6 Mar 1998 16:54:56 -0500

Related articles |
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alg for "compacting" series-parallel graphs (yacc->BNF)? vladimir@cs.ualberta.ca (Vladimir Alexiev) (1998-03-03) |

Re: alg for "compacting" series-parallel graphs (yacc->BNF)? carl@bitstream.net (Carl Sturtivant) (1998-03-06) |

Re: alg for "compacting" series-parallel graphs (yacc->BNF)? joachim.durchholz@munich.netsurf.de (Joachim Durchholz) (1998-03-07) |

From: | Carl Sturtivant <carl@bitstream.net> |

Newsgroups: | comp.theory,sci.math,comp.compilers |

Date: | 6 Mar 1998 16:54:56 -0500 |

Organization: | Bitstream Underground |

Distribution: | inet |

References: | 98-03-015 |

Keywords: | theory |

Vladimir Alexiev wrote:

*>*

*> Does anyone know of an algorithm to find a "compact representation" of*

*> a series-parallel graph? Eg*

*>*

*> -- a -- b -- c -- should -- b --*

*> / \ become / \*

*> ----- a ------- c ----- -- a ----------- c --*

*>*

*> The set of all paths from source to target should remain the same,*

*> while the number of nodes should be minimized.*

It seems to me that this is equivalent to the problem of minimizing the

size of an algebraic expression with addition and non-commutative

multiplication. (The associative and distributive laws hold.)

Given a series parallel graph, we can recursively convert it into such

an expression by the following rules: if it's just one edge, then it's

just a single variable; if it's parallel at the top level, then it's the

sum of the expressions obtained recursively from each of the parallel

parts; if it's series at the top level, then it's a product of the

expressions obtained from each of the serial parts. Of course

parentheses may be necessary to preserve the order of evaluation.

This process can also be done in reverse too: given an expression, we

can recursively construct a series parallel graph. I'll omit the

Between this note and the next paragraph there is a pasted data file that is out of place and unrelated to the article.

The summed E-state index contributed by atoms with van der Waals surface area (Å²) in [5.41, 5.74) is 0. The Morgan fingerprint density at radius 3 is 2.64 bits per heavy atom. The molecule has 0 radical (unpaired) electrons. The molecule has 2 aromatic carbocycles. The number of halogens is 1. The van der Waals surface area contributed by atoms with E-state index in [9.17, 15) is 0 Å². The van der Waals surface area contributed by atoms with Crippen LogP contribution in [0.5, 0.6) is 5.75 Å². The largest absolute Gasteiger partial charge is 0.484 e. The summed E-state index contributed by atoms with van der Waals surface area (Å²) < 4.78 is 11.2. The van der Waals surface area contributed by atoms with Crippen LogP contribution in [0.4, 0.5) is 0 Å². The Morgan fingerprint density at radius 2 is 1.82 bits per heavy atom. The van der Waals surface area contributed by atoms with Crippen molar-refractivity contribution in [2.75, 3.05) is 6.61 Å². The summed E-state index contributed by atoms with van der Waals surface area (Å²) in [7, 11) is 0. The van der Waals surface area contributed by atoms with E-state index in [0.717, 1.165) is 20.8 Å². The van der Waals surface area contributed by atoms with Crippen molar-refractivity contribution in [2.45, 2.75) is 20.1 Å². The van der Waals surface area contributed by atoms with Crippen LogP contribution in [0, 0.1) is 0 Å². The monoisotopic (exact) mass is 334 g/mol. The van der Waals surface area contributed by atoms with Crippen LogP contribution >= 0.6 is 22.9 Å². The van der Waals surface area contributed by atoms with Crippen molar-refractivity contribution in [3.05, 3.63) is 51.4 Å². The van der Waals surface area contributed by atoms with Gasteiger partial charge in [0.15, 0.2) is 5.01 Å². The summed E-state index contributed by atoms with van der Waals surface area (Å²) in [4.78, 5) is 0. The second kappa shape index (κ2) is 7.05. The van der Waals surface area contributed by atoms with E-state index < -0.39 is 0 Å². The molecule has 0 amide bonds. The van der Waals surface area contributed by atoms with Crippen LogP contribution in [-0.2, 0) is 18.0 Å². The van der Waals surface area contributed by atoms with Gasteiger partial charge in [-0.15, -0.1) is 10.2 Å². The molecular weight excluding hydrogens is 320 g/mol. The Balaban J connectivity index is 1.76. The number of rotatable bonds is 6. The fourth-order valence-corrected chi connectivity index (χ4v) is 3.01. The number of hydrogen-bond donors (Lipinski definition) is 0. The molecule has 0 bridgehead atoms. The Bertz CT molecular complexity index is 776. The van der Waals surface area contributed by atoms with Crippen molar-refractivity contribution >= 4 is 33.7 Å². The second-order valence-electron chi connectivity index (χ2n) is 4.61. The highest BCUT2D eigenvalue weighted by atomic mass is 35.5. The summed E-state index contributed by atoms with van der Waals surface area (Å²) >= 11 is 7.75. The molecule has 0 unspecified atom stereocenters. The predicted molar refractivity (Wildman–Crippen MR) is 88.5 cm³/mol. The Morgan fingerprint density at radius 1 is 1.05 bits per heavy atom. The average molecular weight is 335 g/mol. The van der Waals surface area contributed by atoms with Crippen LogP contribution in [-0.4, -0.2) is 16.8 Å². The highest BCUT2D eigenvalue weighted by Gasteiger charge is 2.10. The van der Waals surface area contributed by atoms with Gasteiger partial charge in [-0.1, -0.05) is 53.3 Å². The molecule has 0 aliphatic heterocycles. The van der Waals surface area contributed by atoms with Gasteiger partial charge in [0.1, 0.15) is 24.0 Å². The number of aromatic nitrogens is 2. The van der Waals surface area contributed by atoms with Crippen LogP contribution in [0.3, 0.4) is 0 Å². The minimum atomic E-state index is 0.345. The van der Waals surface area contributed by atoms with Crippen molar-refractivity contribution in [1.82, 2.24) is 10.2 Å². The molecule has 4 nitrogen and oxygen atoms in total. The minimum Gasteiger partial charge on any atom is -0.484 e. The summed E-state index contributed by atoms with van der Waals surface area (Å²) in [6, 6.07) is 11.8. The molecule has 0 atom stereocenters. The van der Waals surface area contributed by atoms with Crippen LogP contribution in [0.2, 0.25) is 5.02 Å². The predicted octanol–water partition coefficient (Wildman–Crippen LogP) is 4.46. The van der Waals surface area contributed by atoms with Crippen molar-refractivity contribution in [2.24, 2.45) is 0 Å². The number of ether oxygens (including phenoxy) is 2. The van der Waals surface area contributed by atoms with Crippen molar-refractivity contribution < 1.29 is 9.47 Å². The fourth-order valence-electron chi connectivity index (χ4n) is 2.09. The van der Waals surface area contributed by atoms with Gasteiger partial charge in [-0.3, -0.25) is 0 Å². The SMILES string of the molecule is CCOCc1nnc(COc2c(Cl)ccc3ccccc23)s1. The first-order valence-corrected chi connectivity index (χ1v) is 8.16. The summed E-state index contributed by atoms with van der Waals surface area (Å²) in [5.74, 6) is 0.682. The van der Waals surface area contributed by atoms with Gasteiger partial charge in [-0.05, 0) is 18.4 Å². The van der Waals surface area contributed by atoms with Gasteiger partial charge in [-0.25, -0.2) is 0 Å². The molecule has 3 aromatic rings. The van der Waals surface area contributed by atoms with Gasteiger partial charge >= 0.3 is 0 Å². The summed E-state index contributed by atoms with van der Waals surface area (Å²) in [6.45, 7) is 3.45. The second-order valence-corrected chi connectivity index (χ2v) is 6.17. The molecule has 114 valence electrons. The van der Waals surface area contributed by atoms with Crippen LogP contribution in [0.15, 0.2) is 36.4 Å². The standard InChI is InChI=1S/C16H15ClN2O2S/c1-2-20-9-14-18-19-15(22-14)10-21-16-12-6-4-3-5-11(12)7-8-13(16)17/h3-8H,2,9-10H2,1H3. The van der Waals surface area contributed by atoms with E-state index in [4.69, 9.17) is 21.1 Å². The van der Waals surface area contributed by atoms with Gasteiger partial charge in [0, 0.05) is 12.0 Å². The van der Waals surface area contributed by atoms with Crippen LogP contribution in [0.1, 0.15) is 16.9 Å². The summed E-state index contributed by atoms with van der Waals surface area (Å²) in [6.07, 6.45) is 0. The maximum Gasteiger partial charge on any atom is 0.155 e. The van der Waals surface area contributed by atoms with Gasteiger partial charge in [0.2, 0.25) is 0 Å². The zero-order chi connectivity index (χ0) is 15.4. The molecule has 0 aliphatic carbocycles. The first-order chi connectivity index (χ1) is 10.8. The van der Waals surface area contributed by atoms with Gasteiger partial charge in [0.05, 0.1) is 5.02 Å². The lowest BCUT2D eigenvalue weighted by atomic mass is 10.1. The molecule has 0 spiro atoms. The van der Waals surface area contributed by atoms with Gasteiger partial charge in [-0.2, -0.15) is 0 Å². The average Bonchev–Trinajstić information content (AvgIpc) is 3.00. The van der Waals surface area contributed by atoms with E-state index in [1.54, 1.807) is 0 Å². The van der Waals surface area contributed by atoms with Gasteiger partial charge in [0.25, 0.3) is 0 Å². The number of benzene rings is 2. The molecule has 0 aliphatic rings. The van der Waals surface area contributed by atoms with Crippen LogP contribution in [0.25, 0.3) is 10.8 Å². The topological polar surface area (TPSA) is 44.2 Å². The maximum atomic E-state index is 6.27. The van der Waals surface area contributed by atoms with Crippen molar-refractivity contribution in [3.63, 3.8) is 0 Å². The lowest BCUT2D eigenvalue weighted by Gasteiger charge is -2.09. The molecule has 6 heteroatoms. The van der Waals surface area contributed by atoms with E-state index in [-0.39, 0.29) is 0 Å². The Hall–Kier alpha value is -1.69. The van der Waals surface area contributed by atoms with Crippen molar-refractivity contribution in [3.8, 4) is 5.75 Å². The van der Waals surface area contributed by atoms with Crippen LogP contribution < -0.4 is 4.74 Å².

details.

In this correspondence between s.p.graphs and expressions, the sum of

the weights of all paths from source to sink in the series parallel

graph is equal to the (non-commmutative) polynomial defined by the

expression.

It seems to me that converting your graph to an expression, simplifying

the expression so that it contains as few arithmetic operations as we

can manage, and then reconverting to a graph, is a way to solve your

problem. (The number of occurrences of variables is always one more than

the number of arithmetic operations in the expression.)

Applying this to your example above gives ac+abc and a(1+b)c

respectively. Clearly ac+abc simplifies to a(1+b)c, and they both define

the same polynomial, ac+abc in fact.

Now as to how to simplify an algebraic expression, may I suggest that

the literature on algorithms for algebra systems may provide a rich

source of possibilities. Mathematica, Maple, Macsyma, etc. have to do

this sort of thing a lot, or so I suspect. Even if there's no effcient

way to completely minimize the number of operations, there may be some

very good methods that work well for relatively small examples, which

may be all you need. I'd love to know what you find out if you pursue

this line of inquiry.

Hope this helps.

Carl Sturtivant.

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